NEW YORK — Should New York City police officers be required to live in New York City?
Mayor Eric Adams this week suggested that he thought a residency requirement for the NYPD was “a smart idea,” generating political discussion around what would represent a major shift in rules for city police officers.
Adams framed the potential change as a way for the city to save resources, and derive extra value from its 36,000 uniformed officers. Off-duty cops, Adams said, are still accountable for monitoring for crime when going to church, getting their dry cleaning and shopping for groceries.
Adams’ comments came after he gave a speech Monday afternoon on a series of proposals and changes to city policy and policing aimed at combating gun violence. He did not include advocating for a residency requirement in his “Blueprint to End Gun Violence.”
“We’re wasting taxpayers’ dollars,” Adams told reporters Monday evening after the speech. “You are paying for other counties to be safe.”
Some city lawmakers and advocates for police reform have pushed for police residency requirements in recent years, arguing that it returns more city money to city coffers through tax collection and improves relations between officers and city communities.
Former Mayor Bill de Blasio said he was skeptical of a residency requirement because of the rising cost of housing in the city.
“A lot of NYPD officers who happen to be people of color are living in the suburbs for purely economic reasons, because they can’t find enough affordable housing here,” the mayor said in 2020, according to Gothamist.
The issue of where police officers live came to the fore in 2014, when protests in Ferguson, Missouri, over the police killing of Michael Brown pitted Black residents against white Ferguson police officers who overwhelmingly did not live in the town.
In New York, police officers have not been required to live in the city they serve since the 1960s. In New York City, civilian city workers are required to live in the city for at least two years, and about three-fourths of city employees live in the five boroughs, according to 2014 city data reported by Gothamist.
Police officers can live in the city or in six nearby counties in New York: Nassau, Suffolk, Westchester, Putnam, Rockland and Orange.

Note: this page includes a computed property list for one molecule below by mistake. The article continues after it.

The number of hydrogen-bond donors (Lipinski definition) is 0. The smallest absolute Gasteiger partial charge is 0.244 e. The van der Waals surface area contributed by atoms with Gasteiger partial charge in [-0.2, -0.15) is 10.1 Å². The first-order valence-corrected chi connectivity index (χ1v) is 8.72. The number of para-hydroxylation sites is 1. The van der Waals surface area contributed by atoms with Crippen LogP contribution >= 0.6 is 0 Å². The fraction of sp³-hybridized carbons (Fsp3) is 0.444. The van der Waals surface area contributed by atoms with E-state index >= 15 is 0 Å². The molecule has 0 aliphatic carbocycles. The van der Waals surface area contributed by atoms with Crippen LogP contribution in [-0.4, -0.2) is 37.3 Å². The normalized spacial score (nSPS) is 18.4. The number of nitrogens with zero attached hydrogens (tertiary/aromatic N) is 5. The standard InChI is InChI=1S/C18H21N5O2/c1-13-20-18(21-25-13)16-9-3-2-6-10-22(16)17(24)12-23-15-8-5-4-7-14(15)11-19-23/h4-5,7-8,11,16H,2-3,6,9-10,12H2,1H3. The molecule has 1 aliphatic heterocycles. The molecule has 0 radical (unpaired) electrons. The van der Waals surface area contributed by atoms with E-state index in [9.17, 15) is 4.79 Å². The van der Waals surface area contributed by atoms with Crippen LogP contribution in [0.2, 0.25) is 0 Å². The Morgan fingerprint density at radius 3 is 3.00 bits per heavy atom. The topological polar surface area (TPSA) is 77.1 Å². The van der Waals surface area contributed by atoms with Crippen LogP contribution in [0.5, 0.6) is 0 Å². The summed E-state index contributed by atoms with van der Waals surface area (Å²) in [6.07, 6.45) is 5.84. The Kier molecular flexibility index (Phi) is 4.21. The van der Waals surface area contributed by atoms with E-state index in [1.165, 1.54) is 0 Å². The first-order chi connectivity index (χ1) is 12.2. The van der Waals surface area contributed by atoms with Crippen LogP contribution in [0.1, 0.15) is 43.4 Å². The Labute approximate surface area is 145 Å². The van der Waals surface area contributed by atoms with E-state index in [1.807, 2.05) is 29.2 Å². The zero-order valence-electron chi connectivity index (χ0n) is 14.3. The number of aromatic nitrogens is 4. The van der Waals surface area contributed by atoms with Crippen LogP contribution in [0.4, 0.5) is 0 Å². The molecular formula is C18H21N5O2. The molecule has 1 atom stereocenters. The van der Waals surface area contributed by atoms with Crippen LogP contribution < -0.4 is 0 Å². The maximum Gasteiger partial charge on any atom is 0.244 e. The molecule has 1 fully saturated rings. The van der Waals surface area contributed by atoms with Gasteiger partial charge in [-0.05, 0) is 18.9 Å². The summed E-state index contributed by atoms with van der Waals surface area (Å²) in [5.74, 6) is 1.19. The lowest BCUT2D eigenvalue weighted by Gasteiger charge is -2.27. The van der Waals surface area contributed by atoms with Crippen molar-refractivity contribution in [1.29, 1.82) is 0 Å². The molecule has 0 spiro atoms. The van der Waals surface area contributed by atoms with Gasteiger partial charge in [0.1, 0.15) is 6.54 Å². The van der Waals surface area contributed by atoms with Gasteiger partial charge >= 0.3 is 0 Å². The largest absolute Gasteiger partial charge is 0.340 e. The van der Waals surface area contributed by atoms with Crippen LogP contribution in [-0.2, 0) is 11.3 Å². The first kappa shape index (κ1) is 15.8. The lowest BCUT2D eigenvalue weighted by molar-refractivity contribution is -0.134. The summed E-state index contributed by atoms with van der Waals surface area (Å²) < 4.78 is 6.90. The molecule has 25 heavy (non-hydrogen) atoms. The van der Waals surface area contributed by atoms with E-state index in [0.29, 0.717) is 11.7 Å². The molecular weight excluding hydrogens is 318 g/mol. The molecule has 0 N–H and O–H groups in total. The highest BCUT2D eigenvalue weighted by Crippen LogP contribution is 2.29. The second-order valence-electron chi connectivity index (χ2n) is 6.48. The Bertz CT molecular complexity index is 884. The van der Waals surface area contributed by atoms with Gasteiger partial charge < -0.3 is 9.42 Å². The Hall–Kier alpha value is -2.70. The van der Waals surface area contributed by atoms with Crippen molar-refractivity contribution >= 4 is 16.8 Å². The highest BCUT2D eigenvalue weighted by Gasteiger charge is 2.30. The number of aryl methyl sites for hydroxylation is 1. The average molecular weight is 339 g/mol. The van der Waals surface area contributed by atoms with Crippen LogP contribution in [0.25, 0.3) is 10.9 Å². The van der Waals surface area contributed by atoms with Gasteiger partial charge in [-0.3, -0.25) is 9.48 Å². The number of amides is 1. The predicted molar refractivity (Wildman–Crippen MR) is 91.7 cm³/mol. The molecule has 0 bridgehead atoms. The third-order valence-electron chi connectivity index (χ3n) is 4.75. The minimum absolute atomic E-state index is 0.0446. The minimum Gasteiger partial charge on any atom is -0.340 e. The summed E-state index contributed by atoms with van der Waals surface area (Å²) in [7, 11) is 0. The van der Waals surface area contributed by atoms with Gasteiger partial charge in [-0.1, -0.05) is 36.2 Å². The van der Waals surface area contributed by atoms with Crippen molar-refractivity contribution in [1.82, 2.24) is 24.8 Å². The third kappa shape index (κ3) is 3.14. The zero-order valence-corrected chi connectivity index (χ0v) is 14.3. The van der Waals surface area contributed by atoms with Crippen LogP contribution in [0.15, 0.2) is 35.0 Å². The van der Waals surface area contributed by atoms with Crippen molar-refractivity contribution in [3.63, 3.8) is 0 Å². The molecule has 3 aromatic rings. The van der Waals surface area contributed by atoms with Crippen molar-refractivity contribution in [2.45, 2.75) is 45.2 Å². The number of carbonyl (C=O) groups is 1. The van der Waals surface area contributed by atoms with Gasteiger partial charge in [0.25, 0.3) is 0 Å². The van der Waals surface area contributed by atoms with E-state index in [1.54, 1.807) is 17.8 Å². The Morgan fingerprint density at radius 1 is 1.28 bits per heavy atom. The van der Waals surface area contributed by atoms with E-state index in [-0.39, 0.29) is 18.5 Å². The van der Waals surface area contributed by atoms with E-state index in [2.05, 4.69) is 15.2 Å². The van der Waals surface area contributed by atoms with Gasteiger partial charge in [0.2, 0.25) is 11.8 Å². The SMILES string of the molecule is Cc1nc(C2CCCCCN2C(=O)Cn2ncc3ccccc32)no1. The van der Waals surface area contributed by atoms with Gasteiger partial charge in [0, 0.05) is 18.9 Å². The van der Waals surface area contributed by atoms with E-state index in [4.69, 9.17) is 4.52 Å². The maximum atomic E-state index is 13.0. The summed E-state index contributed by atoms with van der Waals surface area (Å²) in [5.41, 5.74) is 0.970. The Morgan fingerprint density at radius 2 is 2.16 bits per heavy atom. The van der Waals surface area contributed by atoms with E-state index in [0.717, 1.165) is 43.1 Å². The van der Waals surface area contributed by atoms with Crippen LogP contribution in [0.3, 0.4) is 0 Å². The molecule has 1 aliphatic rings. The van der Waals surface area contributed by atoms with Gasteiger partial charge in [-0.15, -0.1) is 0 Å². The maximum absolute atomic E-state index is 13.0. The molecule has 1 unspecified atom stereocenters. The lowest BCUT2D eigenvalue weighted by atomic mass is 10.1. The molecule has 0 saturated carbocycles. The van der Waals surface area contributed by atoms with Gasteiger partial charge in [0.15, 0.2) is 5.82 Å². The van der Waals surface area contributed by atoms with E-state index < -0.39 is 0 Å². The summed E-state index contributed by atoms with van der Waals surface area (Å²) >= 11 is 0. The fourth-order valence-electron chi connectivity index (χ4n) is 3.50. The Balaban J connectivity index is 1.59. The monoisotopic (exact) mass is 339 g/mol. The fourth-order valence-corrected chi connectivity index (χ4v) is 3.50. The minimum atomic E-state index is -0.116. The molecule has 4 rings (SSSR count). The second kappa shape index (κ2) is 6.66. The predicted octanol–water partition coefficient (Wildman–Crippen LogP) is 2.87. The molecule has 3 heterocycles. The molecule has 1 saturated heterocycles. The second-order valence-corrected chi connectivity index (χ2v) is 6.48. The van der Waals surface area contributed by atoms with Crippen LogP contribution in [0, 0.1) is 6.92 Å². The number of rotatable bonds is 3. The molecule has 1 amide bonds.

Currently, 48% of police officers live in New York City, and 52% live outside of the city, according to the NYPD. The NYPD did not offer further information breaking down which counties officers live in, or what proportion of civilian NYPD employees live in the city.
On Monday, Adams said he would support a residency requirement law that allowed officers who currently live outside the city to remain there.
He argued that the city misses out on hours of protection from off-duty officers.
“Why are we using our tax dollars to pay for an officer to be here for eight hours, and for 16 hours he's going to one of our [six] neighboring counties and protecting them?” Adams said.
The NYPD patrol guide contains numerous guidelines, including reporting and addressing criminal incidents, for uniformed officers who are off-duty. Off-duty officers are also allowed to carry service weapons and pepper spray when they receive specific training.
Adams said that the police commissioner, Keechant Sewell, was working on a program to encourage young officers to move back to or stay in the city, but offered no further details.
Yet it is not the city’s decision: State law allows police officers to live within about 25 miles of the city they serve.
State Sen. Kevin Parker, who represents parts of Brooklyn, and Assembly member Catalina Cruz, who represents parts of Queens, have introduced legislation that would amend the law to require new recruits to move to or stay in the five boroughs.
“It can really help us in two ways: have a more committed, caring police force but then also bring much needed income to our communities and help the economic standards in our communities as well,” Parker said in an interview.
Parker said that police and firefighters should be required to remain in the city, instead of being allowed to move to nearby counties after two years like civilian employees, because of their responsibilities in protecting city residents.
State Senate Majority Leader Andrew Stewart-Cousins told reporters Tuesday that she thought a residency requirement for police officers “makes sense,” but did not say whether she supports Parker and Cruz’s legislation.
Police union officials have said that any new residency requirement would need to come with a renegotiation of police salaries. Officers’ starting salaries are $42,500 before overtime, and state law requires them to pay New York City taxes.
“As we’ve said before, we can’t talk about residency without talking about police officers’ pay and the cost of living in this city. We look forward to having that conversation,” said John Nuthall, a spokesperson for the Police Benevolent Association.
Parker said he is currently sending his and Cruz’s bill around the Senate for co-sponsors, and hopes to bring it to the floor for a full vote before the end of the current legislative session in June.